You pull up to the curb in the car pickup line.
As your kids jump into the car, you smile, say hi, and ask, “How was school today?”
Your 10-year-old daughter visibly stiffens. “Fine,” she answers.
“Just fine?” you continue, “Did anything interesting happen?”
“Nope, just the typical day.”
And that’s where it stops.
Actually, that’s a pretty calm conversation. Sometimes you’re not so lucky because she answers with an eye-roll and a “nothing.”
You get mad. She gets mad.
Then she shuts herself in her room the moment she gets home.
You want to be closer to your daughter, but it seems like she is purposefully shutting you out.
(And yes, she is).
But it’s OK, there’s a way we can get a lot more information out of our daughters while showing them that we care when we employ this super easy tactic.
The mistake we’re making
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I am a stressed out, productivity-obsessed taskmaster at times – many of us are.
In my case, I equate success with having all my boxes checked off and everything done.
Since I want my daughter to be successful, I tend to find transactional conversations easier with with her.
- Is your homework done?
- Did you pack your lunch?
- Did you brush your teeth?
- Is your bed made?
Honestly, I’m not even aware I’m doing it at times.
In her book, How to Raise an Adult: Break Free of the Overparenting Trap and Prepare Your Kid for Success, former Stanford dean Julie Lythcott-Haims suggests a different tactic when communicating with our kids.
One of the biggest changes we can make is instead of focusing on these little tasks – ask deeper questions.
We can do this with two words – How & Why.
The key to a great conversation is this
How and Why are excellent conversation extenders because they
- force a non-transactional answer.
- encourage more than a yes or no.
- let us exhibit interest in our kids lives without being too intrusive.
Here’s how it works. Say, your tween daughter has just come home and is sitting at the kitchen table doing homework.
Here is a typical conversation that probably goes nowhere:
You: How was your day today?
Tween: It was fine.
You: What was the best part?
Tween: There were no best parts.
You: There had to be a best part.
Tween: Nope, just a normal day.
You: How was recess?
You: Who did you hang out with?
Tween: I don’t want to talk about….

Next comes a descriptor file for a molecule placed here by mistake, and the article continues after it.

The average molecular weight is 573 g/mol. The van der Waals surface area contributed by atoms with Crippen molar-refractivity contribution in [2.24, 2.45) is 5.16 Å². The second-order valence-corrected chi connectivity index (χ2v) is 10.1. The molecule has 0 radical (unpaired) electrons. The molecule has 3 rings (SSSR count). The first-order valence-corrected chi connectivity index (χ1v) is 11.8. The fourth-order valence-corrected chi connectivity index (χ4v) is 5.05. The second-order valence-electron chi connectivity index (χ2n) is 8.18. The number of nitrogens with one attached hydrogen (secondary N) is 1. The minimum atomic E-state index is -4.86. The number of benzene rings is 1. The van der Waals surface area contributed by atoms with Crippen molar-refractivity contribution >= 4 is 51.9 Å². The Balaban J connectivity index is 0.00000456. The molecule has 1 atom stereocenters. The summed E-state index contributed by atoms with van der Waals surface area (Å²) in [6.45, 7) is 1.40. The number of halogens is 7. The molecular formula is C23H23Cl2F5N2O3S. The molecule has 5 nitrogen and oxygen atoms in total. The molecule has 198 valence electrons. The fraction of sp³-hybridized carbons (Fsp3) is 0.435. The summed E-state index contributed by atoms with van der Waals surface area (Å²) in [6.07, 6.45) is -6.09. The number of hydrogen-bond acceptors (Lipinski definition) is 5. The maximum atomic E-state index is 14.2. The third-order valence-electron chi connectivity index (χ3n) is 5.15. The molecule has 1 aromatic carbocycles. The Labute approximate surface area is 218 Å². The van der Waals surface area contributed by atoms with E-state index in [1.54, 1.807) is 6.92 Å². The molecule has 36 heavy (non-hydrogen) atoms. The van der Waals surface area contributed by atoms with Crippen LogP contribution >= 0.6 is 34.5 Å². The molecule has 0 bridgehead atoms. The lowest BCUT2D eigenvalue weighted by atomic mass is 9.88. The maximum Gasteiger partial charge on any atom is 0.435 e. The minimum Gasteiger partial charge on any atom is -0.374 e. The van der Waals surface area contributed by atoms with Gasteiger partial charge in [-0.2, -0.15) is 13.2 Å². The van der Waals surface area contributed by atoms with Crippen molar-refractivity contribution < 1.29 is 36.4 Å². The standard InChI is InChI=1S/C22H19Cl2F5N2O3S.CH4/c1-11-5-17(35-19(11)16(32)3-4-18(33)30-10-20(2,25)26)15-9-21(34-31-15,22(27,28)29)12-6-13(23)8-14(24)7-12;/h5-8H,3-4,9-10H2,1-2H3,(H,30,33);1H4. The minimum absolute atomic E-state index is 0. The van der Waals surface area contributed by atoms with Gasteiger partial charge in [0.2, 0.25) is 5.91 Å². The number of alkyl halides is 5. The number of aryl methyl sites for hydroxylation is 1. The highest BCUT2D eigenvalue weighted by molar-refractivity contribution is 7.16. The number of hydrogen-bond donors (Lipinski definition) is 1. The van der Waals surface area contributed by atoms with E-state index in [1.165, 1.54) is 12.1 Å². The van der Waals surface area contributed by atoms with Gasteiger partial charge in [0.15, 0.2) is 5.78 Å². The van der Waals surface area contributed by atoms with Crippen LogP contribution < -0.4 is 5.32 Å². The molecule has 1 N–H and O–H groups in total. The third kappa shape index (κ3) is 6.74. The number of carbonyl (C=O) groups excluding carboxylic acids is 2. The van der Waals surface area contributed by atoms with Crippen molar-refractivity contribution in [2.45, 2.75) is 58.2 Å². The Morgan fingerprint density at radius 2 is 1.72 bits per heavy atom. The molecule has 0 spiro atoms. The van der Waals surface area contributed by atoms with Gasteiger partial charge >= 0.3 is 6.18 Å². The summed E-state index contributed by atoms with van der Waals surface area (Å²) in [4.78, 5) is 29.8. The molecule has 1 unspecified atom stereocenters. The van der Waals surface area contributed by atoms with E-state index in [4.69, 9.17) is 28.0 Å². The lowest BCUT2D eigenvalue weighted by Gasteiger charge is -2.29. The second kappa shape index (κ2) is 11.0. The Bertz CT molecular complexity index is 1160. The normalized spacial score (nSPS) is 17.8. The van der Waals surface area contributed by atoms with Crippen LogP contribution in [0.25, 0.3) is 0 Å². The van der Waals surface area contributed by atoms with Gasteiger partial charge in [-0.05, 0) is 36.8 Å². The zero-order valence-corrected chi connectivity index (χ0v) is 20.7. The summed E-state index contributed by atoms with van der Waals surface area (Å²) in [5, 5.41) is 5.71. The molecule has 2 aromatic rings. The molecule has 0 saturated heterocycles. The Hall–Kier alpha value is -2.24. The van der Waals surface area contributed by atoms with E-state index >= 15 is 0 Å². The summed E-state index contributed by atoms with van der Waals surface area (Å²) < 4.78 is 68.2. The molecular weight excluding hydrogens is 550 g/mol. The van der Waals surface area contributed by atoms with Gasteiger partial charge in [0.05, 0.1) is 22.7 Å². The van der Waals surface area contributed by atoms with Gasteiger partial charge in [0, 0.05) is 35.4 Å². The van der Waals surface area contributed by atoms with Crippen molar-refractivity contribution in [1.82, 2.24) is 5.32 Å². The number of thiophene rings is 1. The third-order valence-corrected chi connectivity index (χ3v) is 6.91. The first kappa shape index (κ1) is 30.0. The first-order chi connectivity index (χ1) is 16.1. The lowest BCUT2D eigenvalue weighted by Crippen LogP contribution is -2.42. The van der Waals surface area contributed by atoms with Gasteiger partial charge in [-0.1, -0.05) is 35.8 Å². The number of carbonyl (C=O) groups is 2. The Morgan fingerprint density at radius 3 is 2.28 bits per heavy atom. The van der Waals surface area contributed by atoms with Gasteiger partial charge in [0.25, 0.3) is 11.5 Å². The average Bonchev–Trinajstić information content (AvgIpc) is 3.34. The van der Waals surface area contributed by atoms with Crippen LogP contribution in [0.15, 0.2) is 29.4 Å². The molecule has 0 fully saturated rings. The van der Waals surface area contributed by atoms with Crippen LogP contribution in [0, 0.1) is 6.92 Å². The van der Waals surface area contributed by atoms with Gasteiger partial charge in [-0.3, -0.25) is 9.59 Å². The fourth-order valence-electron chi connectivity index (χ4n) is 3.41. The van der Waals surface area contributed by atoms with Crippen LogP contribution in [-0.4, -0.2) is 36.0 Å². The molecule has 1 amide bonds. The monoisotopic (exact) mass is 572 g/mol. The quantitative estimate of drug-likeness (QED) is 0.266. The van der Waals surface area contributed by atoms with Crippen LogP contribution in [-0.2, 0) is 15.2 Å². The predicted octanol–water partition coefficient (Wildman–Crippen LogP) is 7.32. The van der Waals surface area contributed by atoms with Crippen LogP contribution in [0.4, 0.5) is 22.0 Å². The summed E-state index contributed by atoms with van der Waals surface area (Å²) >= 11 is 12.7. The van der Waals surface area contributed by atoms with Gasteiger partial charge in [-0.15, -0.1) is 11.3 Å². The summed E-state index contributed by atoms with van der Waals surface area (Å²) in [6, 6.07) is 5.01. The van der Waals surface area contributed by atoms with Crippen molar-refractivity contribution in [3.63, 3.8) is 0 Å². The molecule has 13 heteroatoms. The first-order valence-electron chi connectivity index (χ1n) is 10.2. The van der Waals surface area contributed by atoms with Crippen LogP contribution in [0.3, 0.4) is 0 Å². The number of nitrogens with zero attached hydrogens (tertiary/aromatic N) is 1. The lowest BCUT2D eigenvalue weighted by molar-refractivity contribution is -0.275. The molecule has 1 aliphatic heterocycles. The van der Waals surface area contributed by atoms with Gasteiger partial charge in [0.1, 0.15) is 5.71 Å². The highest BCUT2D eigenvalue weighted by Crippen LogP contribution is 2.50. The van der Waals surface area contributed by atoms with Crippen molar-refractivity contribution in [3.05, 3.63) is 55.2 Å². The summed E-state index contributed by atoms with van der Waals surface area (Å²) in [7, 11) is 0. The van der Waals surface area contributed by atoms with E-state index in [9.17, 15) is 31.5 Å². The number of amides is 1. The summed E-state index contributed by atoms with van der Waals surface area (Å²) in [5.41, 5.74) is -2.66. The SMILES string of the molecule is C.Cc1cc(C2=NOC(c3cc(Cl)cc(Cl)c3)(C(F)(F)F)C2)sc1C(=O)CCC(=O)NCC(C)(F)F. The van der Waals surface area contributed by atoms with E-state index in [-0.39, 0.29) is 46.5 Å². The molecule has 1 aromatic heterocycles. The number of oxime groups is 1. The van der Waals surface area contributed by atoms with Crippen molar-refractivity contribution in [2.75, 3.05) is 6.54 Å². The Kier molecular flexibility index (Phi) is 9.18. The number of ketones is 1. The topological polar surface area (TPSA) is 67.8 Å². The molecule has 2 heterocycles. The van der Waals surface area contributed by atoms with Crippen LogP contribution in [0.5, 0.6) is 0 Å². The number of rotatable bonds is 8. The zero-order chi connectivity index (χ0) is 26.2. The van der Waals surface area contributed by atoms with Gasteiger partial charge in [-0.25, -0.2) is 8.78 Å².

I don’t know about your line of questioning, but I am one of those moms who wants to know EVERYTHING.
Yes, I realize, it can seem like I’m giving her the third degree. But I’m desperate and I just want know what’s happening in her life.
Needless to say, it was backfiring.
What I did differently
First, I realized the environment makes a huge difference.
Face to face conversations never seem to work as well for me as conversations in the car or when I put her to bed each night.
Using the how and why questions, I tried again.
Me: What was an exciting part of your day today?
D: I don’t know.
Me: It’s important we recognize the good parts. It keeps us happy.
D: Ok, then I guess playing with my cousin.
Me: Why did you like that?
D: He was funny.
Me: How was he funny?
D: He kept stepping on the jump rope.
Me: Why do you think he did that?
D: I don’t know.
Me: Was there anything hard about today?
D: Ya, I didn’t like seeing my brother’s stitches taken out.
Me: Why didn’t you like that?
D: It was loud.
Me: Why don’t you like loud noises?
D: They scare me…
And the conversation went on… and oh my goodness, it was a good one.
Now I didn’t do this rapid-fire either. I took lots of pauses and breaths between each one. Tried to make them seem as natural as possible.
Honestly, I was trying to buy myself time as I tried to think how I could continue the conversation with a “how” or “why” question.
She opened up and not once did she get defensive.
With these type of questions, I showed her I wanted to know more about her life.
Parenting a tween can be rough
Lately, without realizing it, my conversations with my daughter have been more about how much I need to know and less about her.
I don’t mean to do it. My intentions are to help her and know what she’s dealing with.
With how and why questions, I can do this in a way where her answers guide the direction of our conversation, instead of me being a police investigator.
If you find your tween daughter clamming up
First, switch up the environment. Try talking in the car or at bedtime.
Then, lead the conversation with “how” and “why” questions. You will be surprised at how deep of conversation you can have.
As an added bonus, conversations like this strengthen her critical thinking skills because they encourage her to verbalize the reasons behind her emotions and why she reacts to certain events.
I can’t wait to hear how it works for you.